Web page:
We examined modern Gopherus specimens and found that the shape of the inguinal scale is highly variable, but the contact between it and the femoral scale was always present. This character is usually not apparent in fossil tortoises. The entire inguinal and femoral scales are evident in only two of seventeen specimens examined. These two specimens (GCVP 36 and GCVP 37) appeared to be Gopherus laticuneus except for the fact that there was no contact between the inguinal scale and the femoral scale.

Based on examination of the fossil tortoises in the GCVP collection, we believe that the contact, or lack thereof, between the inguinal scale and the femoral scale may be variable in all tortoises from the White River Group.

Leidy (1851) reported the presence of peripheral bridge pits in Stylemys nebrascensis. For many years the presence or lack of peripheral bridge pits was used to distinguish between Stylemys and Gopherus. Auffenberg (1962) re-described Stylemys amphithorax, citing the absence of peripheral bridge pits as one of the major distinguishing factors between S. amphithorax and S. nebrascensis.

Leidy (1851) originally described Stylemys from a specimen that was about seven inches long and four-fifths complete. He reported that this specimen had a gap of one-eighth of an inch (approximately 3 mm.) between the peripheral and costal bones. Later, Hay (1908) retained Stylemys as a valid genus and described it as having ribs at the distal ends of the costal plates which enter pits in the bridge peripherals. We believe the gap between the bones described by Leidy (1851) and Hay (1908) is an age variable trait and therefore not a useful diagnostic tool. Juveniles of some modern turtles (for example, Geochelone radiata), exhibit a gap between the costal and peripheral bones that is absent in adult specimens. Through this gap, the ribs can be seen to insert into grooves along the peripherals. Our observations do not support Hay's (1908) belief that the insertion of the rib heads was along the bridges. All tortoise specimens in the GCVP collection which

wall and maddox—badl, Oligocene tortoises
Table 1—Comparison of characteristics distinguishing S. amphithorax and S. nebrascensis.
shell; GCVP 36, complete shell; GCVP 37, complete shell and skeletal fragments; GCVP 43, complete shell; GCVP 3305, complete shell; GCVP 3501, complete shell; GCVP 3841, partial shell; GCVP 4118, complete shell; GCVP 4452, complete shell; GCVP 4454, complete shell; GCVP 4456, complete shell.

Diagnosis.—Ernst and Barbour (1989) indicate that Gopherus has a nuchal scute that is about as broad as it is long and an inguinal buttress which joins to the sixth costal. According to Hutchison (1996), Gopherus differs from Stylemys in that the inguinal buttress contacts the femoral sulcus and the costals of Gopherus are alternately wide and narrow. Hutchison (1996) says that the first two neurals of Gopherus are widest posteriorly, and that the neurals of Gopherus may be alternately octagonal or quadragonal or they may all be hexagonal.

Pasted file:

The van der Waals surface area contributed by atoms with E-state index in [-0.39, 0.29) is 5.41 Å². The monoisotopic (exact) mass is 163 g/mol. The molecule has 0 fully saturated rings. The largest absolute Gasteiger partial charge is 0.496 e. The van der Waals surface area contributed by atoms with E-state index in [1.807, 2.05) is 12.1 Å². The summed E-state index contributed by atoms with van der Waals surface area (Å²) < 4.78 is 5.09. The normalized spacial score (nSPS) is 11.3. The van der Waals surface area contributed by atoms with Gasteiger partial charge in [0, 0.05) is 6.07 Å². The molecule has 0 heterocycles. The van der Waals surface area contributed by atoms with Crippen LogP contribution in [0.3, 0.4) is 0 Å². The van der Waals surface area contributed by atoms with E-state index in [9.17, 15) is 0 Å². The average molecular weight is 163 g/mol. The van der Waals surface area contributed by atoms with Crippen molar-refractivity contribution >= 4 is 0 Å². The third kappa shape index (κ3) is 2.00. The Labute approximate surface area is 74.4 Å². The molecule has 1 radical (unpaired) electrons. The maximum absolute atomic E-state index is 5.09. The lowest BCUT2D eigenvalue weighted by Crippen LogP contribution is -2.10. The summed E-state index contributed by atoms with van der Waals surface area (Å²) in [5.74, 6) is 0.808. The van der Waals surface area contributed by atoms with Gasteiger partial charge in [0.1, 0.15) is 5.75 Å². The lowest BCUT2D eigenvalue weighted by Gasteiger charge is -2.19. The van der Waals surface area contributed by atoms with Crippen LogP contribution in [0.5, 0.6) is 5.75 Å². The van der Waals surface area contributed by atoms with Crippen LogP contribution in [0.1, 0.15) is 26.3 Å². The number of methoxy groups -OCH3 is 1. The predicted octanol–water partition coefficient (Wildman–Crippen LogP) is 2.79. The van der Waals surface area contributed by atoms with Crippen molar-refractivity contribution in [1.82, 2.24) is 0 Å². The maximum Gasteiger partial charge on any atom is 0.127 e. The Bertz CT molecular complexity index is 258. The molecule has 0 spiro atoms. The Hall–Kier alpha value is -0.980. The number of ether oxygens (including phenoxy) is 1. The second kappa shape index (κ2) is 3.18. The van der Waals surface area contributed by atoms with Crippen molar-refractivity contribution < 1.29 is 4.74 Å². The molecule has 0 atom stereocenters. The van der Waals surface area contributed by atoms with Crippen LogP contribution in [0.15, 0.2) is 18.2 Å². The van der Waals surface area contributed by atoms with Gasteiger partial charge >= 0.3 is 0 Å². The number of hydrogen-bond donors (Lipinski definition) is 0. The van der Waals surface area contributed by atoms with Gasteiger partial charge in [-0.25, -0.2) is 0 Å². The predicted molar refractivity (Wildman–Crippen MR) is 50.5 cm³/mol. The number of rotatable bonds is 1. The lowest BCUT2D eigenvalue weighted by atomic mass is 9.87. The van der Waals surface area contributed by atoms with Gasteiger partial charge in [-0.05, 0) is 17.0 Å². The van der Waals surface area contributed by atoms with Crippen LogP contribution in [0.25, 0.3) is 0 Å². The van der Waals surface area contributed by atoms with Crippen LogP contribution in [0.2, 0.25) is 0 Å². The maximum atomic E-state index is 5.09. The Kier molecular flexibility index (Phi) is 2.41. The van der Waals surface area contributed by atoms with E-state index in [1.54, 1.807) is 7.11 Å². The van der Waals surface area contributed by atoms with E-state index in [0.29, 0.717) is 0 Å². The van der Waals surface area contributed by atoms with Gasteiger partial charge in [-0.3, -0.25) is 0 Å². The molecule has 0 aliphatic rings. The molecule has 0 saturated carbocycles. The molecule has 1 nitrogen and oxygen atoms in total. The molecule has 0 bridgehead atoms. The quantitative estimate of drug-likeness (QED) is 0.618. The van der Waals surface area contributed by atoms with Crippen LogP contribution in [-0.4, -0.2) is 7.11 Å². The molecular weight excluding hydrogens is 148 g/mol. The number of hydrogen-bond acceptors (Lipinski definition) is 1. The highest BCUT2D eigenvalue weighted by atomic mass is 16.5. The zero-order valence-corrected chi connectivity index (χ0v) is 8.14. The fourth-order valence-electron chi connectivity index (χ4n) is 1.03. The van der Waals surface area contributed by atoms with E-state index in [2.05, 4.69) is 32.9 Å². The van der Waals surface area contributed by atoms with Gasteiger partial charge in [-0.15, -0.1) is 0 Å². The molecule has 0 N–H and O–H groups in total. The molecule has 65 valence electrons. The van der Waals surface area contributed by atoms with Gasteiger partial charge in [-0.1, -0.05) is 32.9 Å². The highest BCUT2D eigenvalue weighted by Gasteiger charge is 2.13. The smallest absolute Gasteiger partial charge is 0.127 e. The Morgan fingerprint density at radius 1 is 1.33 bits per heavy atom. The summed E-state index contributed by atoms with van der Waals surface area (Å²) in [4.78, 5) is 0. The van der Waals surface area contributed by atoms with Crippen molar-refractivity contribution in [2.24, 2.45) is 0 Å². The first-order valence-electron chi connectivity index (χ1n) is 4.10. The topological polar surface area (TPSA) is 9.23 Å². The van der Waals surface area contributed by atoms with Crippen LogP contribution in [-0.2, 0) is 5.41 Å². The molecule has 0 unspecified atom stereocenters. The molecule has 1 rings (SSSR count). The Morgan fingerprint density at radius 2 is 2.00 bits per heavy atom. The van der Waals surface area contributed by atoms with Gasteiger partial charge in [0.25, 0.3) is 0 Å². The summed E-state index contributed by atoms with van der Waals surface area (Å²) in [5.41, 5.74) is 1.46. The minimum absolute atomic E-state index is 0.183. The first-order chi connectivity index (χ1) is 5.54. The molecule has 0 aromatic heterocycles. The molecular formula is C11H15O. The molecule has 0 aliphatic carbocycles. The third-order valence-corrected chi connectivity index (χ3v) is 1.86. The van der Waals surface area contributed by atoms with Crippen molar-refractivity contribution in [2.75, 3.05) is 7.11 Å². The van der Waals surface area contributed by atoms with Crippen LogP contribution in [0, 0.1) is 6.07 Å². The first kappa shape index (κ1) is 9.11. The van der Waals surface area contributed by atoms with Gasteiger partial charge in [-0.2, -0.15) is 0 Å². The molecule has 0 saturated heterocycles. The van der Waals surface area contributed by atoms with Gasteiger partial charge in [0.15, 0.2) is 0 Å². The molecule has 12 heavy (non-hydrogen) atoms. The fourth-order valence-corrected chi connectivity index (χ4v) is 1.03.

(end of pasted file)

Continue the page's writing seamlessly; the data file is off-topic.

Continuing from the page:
Age Distribution.—Known: Chadronian through Whitneyan. GCVP Collection: Chadronian through Whitneyan.

Modern Relatives.—There are three modern members of the genus Gopherus (gopher tortoises) found in North America. These are G. agassizii, G. berlandieri, and G. polyphemus (Ernst and Barbour, 1989). All seem to prefer areas with sandy soil and open scrub brush. All extant species of Gopherus are herbivorous, and their food preferences include grasses, leaves, flowers (especially blossoms if available), and fruits. G. agassizii and G. berlandieri, which both dwell in desert or near-desert environments, eat cacti.


Table 2 lists those characteristics we believe may have diagnostic value for members of the Testudinidae from the White River Group. Comparative measurements are often used to distinguish Gopherus from Stylemys. We have previously stated our opinion that some of these measurements are of little diagnostic value. Our taxonomic assignment of the common Badlands tortoises into the genus Gopherus is based primarily on nuchal dimensions because that characteristic appears to us to be the most reliable.

Our interpretation of White River testudines raises the question of the validity of the genus Stylemys as a separate taxon from Gopherus. Both generic names are firmly entrenched in the scientific literature. Which genus is better known depends on the researcher's field. Herpetologists are certainly more familiar with the modern gopher tortoises in the genus Gopherus. On the other hand, paleontologists are probably more familiar with the Badlands fossil tortoises which are typically placed in the genus Stylemys. Gopherus (Rafinesque, 1832) has priority over Stylemys (Leidy, 1851), therefore if the two genera are the same, the badlands tortoises should be placed in the modern genus. We have tentatively adopted that philosophy in this paper. We do, however, propose a possible solution to this taxonomic dilemma. Stylemys could be recognized as a "chrono" genus in a manner similar to that for chronospecies in the paleontological literature.